Perhaps most important, the couple had the example of Andraud's parents, professional gardeners who specialize in growing chrysanthemums for All Saints' Day. The expertise it takes to harvest an entire crop of flowers for a single day inspired the labor-intensive work in the vineyard: few chemical treatments; very low yields, owing to severe pruning and bunch thinning (which is why it's so hard to find the wine, except at a few restaurants); aeration of the vines by leaf removal early in the season; and harvesting the grapes as late--that is, as ripe--as possible. After fermentation, the young wine goes into new oak barrels.
This approach is, as Thunevin puts it, "haute couture," involving the kind of detail work that not every domaine can afford, and it peeved competitors. "They said, 'Valandraud can do the kinds of things they do because they're so small,'" Thunevin recalls. "'Their vineyards are no good. It can't last.' And we've proved them wrong about everything! Not only have we lasted, the practices we've initiated--or, rather, resuscitated, because they had been common techniques but had disappeared--are spreading."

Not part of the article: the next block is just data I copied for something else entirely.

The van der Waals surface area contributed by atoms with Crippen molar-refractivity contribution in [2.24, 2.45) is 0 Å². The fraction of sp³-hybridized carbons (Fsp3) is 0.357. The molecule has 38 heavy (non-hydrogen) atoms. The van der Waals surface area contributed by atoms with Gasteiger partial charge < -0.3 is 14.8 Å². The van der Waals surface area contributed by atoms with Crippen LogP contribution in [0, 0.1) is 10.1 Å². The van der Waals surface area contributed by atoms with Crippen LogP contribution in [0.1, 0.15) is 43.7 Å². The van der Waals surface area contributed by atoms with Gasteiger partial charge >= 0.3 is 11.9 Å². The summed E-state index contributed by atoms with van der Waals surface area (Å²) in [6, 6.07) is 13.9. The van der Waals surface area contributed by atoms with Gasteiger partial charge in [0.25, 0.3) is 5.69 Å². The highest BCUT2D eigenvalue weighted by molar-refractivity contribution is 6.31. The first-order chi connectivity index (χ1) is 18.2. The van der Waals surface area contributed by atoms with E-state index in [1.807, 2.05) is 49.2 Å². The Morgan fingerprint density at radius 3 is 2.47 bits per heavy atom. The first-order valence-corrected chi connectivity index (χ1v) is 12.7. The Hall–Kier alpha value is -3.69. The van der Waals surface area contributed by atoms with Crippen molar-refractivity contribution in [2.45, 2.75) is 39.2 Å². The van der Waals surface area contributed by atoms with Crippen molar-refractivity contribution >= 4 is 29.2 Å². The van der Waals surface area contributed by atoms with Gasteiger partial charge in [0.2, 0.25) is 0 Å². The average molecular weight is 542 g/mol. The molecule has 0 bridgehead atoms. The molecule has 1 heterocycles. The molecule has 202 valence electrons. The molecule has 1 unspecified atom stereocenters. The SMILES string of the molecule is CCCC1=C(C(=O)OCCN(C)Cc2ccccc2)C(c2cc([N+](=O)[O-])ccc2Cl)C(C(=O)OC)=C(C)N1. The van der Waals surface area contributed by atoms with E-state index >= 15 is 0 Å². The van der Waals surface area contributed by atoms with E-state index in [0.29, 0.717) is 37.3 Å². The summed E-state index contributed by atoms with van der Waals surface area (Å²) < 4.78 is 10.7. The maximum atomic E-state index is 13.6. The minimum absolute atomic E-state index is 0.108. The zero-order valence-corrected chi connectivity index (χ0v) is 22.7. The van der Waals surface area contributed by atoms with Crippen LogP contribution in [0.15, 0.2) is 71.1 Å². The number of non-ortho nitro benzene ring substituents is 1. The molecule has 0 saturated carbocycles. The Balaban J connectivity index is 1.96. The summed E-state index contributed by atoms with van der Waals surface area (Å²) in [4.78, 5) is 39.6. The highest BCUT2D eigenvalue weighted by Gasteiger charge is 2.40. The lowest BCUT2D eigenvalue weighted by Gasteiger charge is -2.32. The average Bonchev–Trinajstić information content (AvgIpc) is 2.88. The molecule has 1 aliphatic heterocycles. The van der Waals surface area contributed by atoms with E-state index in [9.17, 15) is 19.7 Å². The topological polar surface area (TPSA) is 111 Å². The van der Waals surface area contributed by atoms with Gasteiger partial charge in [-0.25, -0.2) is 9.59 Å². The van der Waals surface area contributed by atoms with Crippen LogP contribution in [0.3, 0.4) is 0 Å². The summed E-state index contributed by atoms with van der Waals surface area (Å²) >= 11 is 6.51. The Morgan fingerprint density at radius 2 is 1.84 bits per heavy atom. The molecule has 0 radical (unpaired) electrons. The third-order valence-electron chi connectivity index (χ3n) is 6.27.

They're no longer small, either. Thunevin and Andraud now own 20 hectares (about 50 acres) in St-Émilion, and they're expanding into other parts of Bordeaux and beyond: They've just bought a hectare in Maury, in Languedoc near the Spanish border. They're also in charge of viticulture and winemaking for about a dozen additional châteaus in Bordeaux, including such highly regarded properties as Marojallia in Margaux, as well as two hectares in St-Estèphe.